CK: I illustrated a children’s book about a true story of a rescue dog not too long ago, and I would like to once again incorporate writing and visuals together. If I were to do another residency in training for a month away from home, I would focus on another illustrated book.

Whatever you do, just keep making us smile! Thanks, Carylon.

21 February 2015

For My Grandson Austin




February 21, 2015

For My Grandson Austin

Krylon in one hand, camera in the other, Austin makes quick bold black lines on the large white wall. A canvas so big that it would intimidate most artists.

He works so confidently with the mark making, one would assume he is tracing over already carefully constructed pencil lines – lines that have been calculated earlier by some sequence of anal designs.

Austin is a graffiti artist. After the black lines go up, the creativity continues with bold colors that pour out of him like waves at high tide … one right after another. Reds, yellows, blues … no holding back.

Moving quickly, full body. Whole arm over the large wall with the rhythm of a professional ice skater on the ice. Big beautiful loops and swirls. Austin paints in his zone.

He is blessed with a gift that is so surprising that even he, after the “performance” stops, stands back and wonders “How?”

The gift is a free flow, but there is another side to this beautiful person. A popular interviewer’s question is “Where would you most likely never be seen?” For Austin it would be watching TV. Austin is a doer.

For the past 10+ years I have watched him practice another art form that has not been
as free flow as his graffiti has been … Skating.

The earlier illustration of the creative pulses of the waves rolling in takes on another storyline with his skating. When those waves roll in one after another, they crash – one after another. Austin never gives up. One crash after another for years trying to get hard flip or front side flip just right. Austin the fearless one has staying power! Courage and steadfastness and a dependency on Jesus Christ – WOW … what a combo. I’ll have a scoop of each please.

Thank you my mentor…. Austin Noonan

2 January 2015

Pockets




January 2, 2015

Pockets

Oralee once said to clean a house you needed an apron with pockets. That caused a pause in my thinking. A “pocket”? Why is a pocket essential for cleaning a house?

Living is messy and cluttered. The clutter has to be removed to make contact with the sink, floor, countertops – whatever. This is where those big side pockets come in.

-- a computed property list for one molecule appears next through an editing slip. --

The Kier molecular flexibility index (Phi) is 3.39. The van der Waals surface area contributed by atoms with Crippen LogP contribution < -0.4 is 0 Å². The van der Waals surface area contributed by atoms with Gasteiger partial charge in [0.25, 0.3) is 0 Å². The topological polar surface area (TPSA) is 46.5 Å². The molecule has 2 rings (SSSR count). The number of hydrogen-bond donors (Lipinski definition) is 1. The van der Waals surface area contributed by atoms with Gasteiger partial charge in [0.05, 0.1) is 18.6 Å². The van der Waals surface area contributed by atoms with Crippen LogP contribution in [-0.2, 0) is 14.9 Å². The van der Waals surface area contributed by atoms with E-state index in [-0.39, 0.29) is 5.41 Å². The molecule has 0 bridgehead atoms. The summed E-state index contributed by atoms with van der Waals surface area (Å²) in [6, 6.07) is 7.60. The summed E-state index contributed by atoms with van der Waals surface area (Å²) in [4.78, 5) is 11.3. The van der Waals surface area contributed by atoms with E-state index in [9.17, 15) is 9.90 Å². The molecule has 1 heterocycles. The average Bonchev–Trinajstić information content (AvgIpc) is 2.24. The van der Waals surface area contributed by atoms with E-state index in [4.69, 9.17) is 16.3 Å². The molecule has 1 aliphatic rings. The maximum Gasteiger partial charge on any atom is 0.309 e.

Polly… do you remember the criteria for Oralee vacuuming your room? She has to be able to see the carpet.

Messiness may happen in the process, but by elimination, it has no place in the finished product.
Lord take away the clutter in my life and clean my heart. get rid of anything in the way of that cleaning.

24 November 2014

Identify the Essential and Eliminate the Rest




November 24, 2014

Identify the essential and eliminate the rest

A large sheet of splattered sheetrock is on my easel. It serves my purpose to secure the canvases to stay put. I have two easels. Both splattered with 20+ years of paint and writing. Writing “bullets” that I have hidden under the canvases as though they have the ability to seep through the back onto the surface and become visible. My favorite is … “Identify the essential and eliminate the rest.” Sounds too easy.

Given the choice of digging a ditch or sewing a button, I take the digging. It’s the way I am wired. My painting echoes that. No noodling, no details. Details are in the foundation – the underpainting. Kinda like the “rough in” of a building’s framing – exposed wiring and plumbing but it doesn’t remain that visually busy once it hides under sheetrock. Identify the essential and eliminate the rest.

The “rough in” begins with black paint mapping out the journey.

Canvas covered – stand back and look. “Identify the essential and eliminate the rest.” What on this storyboard is talking too much? What needs to be quiet so that the necessary can be heard? Honoring the “small talk” but moving to the essence. Big brushes, bold strokes move over the busy mark making. Done – my eyes are calmed. I don’t hear the chatter. I have “identified the essential and eliminated the rest.”

Now may I do that in my life. Give me power and wisdom to live a simple life. Glorifying God in life. I want to squint more.

Best to you,
Carylon